The Hague Convention on the Law Applicable to Trusts and on Their Recognition (hereinafter referred to as the “Hague Convention on Trusts” or the “Convention”) was proposed to the state parties by the Final Act of the Fifteenth Session of the Hague Conference on Private International Law on October 20, 1984 and was concluded on July 1, 1985 with the signatures of Italy, Luxembourg and the Netherlands.
The Convention came into force on January 1, 1992 with the ratifications by Australia, Italy, and the United Kingdom. It has since been ratified or acceded to by Canada (partially), China (for Hong Kong only), Liechtenstein, Luxembourg, Malta, Monaco, the Netherlands, San Marino, and Switzerland. The United States of America signed the Convention on June 13, 1988 but has not yet ratified the Convention and therefore the Convention has not yet become legally binding upon or within the United States.
The Uniform Trust Code (the “UTC” or the “Code”) was first proposed for adoption by the individual states of the United States by the U.S. National Conference of Commissioners on Uniform State Laws in 2000, and has been amended several times, most recently in 2010. As discussed below, the UTC has been adopted in significant part by at least 30 states and the District of Columbia.
The primary purpose of this article is to explore ways in which the UTC fulfills and complies with the provisions of the Convention. The article compares the provisions of the Convention and the UTC on the nature of a trust, the determination of a trust’s applicable law and on the recognition of trusts.
The article also highlights how several states of the United States, by adopting the provisions of the UTC into the law of their states, have not only adopted the provisions of the UTC that are consistent with the Convention but, in so doing, have also impliedly adopted—or even informally “ratified”—the law of the Convention in so far as it may modify traditional choice-of-law concepts, such as the requirement of substantial physical and personal ties between a trust and the jurisdiction of its chosen law.
Finally, the article raises the question as to whether the widespread adoption of the UTC makes the prospect of U.S. ratification of the Convention more acceptable, politically and constitutionally, if the United States were to invoke the Convention’s federal-territorial unit extension provision, thereby giving each U.S. jurisdiction the opportunity of electing to incorporate the provisions of the Convention in its own laws.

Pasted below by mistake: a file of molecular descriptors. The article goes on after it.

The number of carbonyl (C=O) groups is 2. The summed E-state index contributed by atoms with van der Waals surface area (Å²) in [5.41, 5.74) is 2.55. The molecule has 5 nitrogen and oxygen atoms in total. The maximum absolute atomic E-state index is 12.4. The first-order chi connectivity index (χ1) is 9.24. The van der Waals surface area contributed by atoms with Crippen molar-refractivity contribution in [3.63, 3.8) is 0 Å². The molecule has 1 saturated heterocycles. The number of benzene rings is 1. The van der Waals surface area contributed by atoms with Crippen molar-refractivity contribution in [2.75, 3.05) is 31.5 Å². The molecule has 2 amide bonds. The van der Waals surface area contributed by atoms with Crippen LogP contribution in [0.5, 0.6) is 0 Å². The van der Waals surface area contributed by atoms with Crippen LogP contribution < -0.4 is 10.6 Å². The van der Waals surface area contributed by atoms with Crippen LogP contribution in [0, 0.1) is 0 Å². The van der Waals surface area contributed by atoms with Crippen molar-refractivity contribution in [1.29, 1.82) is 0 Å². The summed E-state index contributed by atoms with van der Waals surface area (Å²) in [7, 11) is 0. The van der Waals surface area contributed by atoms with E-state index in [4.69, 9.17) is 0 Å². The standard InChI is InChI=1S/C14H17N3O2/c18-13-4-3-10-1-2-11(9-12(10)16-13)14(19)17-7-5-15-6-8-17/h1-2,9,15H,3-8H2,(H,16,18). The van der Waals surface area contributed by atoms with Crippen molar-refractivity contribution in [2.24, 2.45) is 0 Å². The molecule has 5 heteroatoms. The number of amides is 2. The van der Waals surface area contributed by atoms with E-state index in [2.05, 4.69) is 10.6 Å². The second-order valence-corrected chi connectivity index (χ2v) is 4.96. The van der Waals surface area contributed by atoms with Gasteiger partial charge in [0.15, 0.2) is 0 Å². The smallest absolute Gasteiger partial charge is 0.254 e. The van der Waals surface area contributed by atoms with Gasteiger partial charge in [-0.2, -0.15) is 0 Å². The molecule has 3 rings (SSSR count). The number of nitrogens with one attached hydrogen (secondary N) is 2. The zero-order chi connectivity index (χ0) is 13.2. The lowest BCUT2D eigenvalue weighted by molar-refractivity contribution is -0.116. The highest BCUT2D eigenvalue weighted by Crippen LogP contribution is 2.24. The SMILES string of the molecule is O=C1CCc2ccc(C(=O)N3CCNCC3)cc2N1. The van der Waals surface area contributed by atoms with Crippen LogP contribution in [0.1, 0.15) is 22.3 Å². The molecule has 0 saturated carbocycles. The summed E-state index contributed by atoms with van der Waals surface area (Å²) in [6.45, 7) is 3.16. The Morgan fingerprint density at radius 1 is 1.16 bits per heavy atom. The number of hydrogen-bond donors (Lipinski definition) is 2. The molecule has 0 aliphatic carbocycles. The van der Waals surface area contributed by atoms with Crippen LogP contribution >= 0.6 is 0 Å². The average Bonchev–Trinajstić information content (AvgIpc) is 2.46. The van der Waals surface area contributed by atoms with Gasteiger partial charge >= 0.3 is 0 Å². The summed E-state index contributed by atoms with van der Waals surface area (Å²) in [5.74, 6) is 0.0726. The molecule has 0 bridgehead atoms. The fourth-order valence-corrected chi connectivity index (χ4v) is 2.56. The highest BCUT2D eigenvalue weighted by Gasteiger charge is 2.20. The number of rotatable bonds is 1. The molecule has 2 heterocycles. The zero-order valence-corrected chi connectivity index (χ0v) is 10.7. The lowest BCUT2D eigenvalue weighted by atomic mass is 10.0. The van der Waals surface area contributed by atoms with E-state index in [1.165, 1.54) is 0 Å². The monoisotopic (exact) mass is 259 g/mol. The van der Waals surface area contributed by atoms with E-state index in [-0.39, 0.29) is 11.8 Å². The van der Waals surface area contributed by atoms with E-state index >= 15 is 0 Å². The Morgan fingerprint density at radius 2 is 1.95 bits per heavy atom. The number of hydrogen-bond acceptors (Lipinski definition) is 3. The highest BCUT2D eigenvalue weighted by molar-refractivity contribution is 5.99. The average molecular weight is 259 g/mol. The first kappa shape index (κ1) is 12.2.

At the outset, of course, it should be noted that, under Article 24, the Convention only applies to resolving conflict-of-law issues between countries as to trusts, not between a country’s own provinces or states: “A State within which different territorial units have their own rules of law in respect of trusts is not bound to apply the Convention to conflicts solely between the laws of such units.”
Nonetheless, the fact that some U.S. jurisdictions have adopted rules that are closer to the Convention rules means that, in at least some states of the United States, the more flexible norms of the Convention are being applied to domestic as well as non-U.S. trusts, notwithstanding the fact that the United States has not ratified the Convention at this time and, even if it were to ratify the Convention, these states would still not be required to apply Convention rules to intra-U.S. trusts.
The Nature of a Trust
The Preamble to the Convention notes that “the trust, as developed in courts of equity in common law jurisdictions and adopted with some modifications in other jurisdictions, is a unique legal institution.” The UTC does not attempt to define a “trust;” however, UTC Section 102 states that the Code “applies to express trusts, charitable or noncharitable, and trusts created pursuant to a statute, judgment, or decree that requires the trust to be administered in the manner of an express trust” and UTC Section 106 provides that “[t]he common law of trusts and principles of equity supplement this [Code], except to the extent modified by this [Code] or another statute of this State.”
Article 2 of the Convention provides that, “for purposes of this Convention, the term ‘trust’ refers to the legal relationships created—inter vivos or on death—by a person, the settlor, when assets have been placed under the control of a trustee for the benefit of a beneficiary or for a specified purpose.”
UTC Section 402 provides that “[a] trust is created only if …
- the settlor has capacity to create a trust;
- the settlor indicates an intention to create the trust;
- the trust has a definite beneficiary or is
- a charitable trust … a trust for the care of an animal … or a trust for a non-charitable purpose, as provided in Section 409;